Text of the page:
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Conventional lubricant test methods for EV fluids - Viscosity Loss

April, 2024

The automotive industry has undergone a revolutionary shift with the rise of electric vehicles (EVs) in the pursuit of sustainable transportation. While EVs promise a cleaner future, they present challenges for the lubricant industry. As traditional engines give way to electric powertrains, lubricants play a critical role in ensuring optimal performance and longevity. EVs require specialized formulations for electric motors, gear systems, and bearings. The transition to electric mobility demands cutting-edge lubricants with enhanced thermal stability, conductivity, and anti-wear properties to address challenges like higher temperatures and increased power density. The industry is adapting to these needs to ensure optimal efficiency and durability in EVs.

Standard testing methods may fall short in accurately gauging the performance of lubricants in electric vehicles. In this study, we evaluated the anti-wear, extreme pressure properties and viscosity loss of two different EV fluids according to widely used ASTM and CEC test standards. In this chapter we will discuss the CEC L 45-99 test results obtained using the KRL attachment to FBT3 (see Figure 1) integrated with the Ducom Four Ball Tester (FBT-3)


Figure 1. Ducom Four Ball Tester (FBT-3) with KRL Shear Stability Tester attachment. 

Two different EV fluids with high and low viscosity were selected fro this study (see Table 1).

Table 1. Chemical composition of low viscosity and high viscosity fluids.
  Unit Low viscosity High viscosity
Kinematic Viscosity (100 °C) cSt 7.5 9.0
Density kg/m3 950 950
Flash Point °C 200 200

According to the CEC L-45-99 standard, the fluid under test must be sheared for 20 hours under high load (5000 N) and high speed (1475 rpm)  conditions. The temperature was kept at 60±1 °C. The same fluids were sheared under the same test condition for an extended duration of 200 hours. After each test, the viscosity of the fluid was measured and compared to the viscosity of the non-sheared fluid to calculate the viscosity loss. 

User-friendly: Transition effortlessly from the four-ball tester to the KRL shear stability tester in under 5 minutes.

A unique feature of the Ducom KRL attachment is the friction measurement capabilities. Friciton measurement is not a requirement of the CEC standard. However, friction coefficient can be an insightful parameter along with viscosity loss. Figure 2 shows the friction coefficient behaviour of the fluids sheared for 20 and 200 hours (Figure 2A and 2B, respectively). In both cases, the high viscosity fluid showed higher friction compared to the low viscosity fluid.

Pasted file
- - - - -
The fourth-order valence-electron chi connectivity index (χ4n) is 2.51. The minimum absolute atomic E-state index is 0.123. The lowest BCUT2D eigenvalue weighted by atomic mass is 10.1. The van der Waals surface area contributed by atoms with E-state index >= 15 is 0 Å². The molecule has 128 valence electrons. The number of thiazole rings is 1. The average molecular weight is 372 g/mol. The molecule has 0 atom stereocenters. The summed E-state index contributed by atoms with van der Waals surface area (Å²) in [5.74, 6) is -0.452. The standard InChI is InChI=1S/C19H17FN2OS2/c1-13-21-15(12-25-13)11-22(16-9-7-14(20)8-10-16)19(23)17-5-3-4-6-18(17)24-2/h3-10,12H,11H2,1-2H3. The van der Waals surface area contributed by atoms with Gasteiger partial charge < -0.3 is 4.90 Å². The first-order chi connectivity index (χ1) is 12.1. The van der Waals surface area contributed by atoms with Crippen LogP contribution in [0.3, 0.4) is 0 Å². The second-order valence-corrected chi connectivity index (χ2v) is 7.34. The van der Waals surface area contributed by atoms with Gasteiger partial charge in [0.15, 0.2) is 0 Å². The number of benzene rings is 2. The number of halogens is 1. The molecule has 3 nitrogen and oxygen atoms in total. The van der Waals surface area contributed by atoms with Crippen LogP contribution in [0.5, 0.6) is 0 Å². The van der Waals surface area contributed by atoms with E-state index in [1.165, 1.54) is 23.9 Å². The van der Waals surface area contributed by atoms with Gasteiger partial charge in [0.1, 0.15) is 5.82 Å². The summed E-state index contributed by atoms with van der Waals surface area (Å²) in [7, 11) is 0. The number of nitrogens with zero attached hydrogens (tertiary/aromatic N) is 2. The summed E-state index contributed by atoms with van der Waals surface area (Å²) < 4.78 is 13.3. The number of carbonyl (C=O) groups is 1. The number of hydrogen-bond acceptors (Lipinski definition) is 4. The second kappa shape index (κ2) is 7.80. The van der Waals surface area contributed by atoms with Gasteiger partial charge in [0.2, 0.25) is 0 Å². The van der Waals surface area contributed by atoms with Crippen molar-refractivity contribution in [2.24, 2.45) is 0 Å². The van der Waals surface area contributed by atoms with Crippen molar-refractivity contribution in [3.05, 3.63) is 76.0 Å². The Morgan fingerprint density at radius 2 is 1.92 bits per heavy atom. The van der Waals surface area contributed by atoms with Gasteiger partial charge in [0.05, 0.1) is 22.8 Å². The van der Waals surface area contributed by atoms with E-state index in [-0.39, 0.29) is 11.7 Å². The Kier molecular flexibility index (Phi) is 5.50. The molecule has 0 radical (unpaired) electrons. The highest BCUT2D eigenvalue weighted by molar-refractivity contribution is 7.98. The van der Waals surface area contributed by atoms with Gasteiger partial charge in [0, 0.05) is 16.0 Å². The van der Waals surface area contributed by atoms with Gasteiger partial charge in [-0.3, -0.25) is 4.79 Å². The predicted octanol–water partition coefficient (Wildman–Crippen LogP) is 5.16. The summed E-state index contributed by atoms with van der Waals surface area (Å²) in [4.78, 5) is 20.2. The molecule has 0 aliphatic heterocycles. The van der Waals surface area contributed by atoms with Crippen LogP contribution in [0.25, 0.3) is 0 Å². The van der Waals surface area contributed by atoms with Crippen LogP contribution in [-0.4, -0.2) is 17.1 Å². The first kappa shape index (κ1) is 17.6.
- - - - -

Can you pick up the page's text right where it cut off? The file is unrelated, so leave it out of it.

Figure 1 - COF CEC-1

Figure 2. Fricion coefficient of low and high viscosity fluids after 20 and 200 hours shearing in KRL shear stability tester.

The average friction coefficient (see Figure 3A) of the low viscosity fluid was 0.012 for both test durations; the friction coefficient of the high viscosity fluid was 0.017 and 0.013 for 20 hour and 200 hours tests, respectively. The viscosity loss (see Figure 3B) of the low viscosity fluid was 4% and 6.17% for 20 hour and 200 hours tests, respectively. The viscosity loss of the high viscosity fluid was 3.67% and 5.65% for 20 hour and 200 hours tests, respectively. 

Figure 2 - COF and viscosity loss-1

Figure 3. Average friction coefficient (A) and viscosity loss (B) of low and high viscosity fluids after 20 and 200 hours shearing in KRL shear stability tester.

The viscosity loss for both fluids was 1.5 times higher after shearing for 200 hours compared to the standard 20 hours test. 


Our study reaffirms that lubricant performance cannot be solely assessed by traditional test standards and metrics, and there is a need for a paradigm shift in lubricant testing and formulation for electric vehicles. With the Four Ball Tester (FBT-3), among other instruments, Ducom is at the forefront of this paradigm shift to help our customers develop new solutions for the challenges that electric vehicle fluids pose to the lubricants community. 

Ducom Instruments has invested in a new line of Electrical Lubricant Test Rigs (ELTs) that can address all the critical test parameters required for qualifying fluids and greases used in lubricating electric drive train components. Read more

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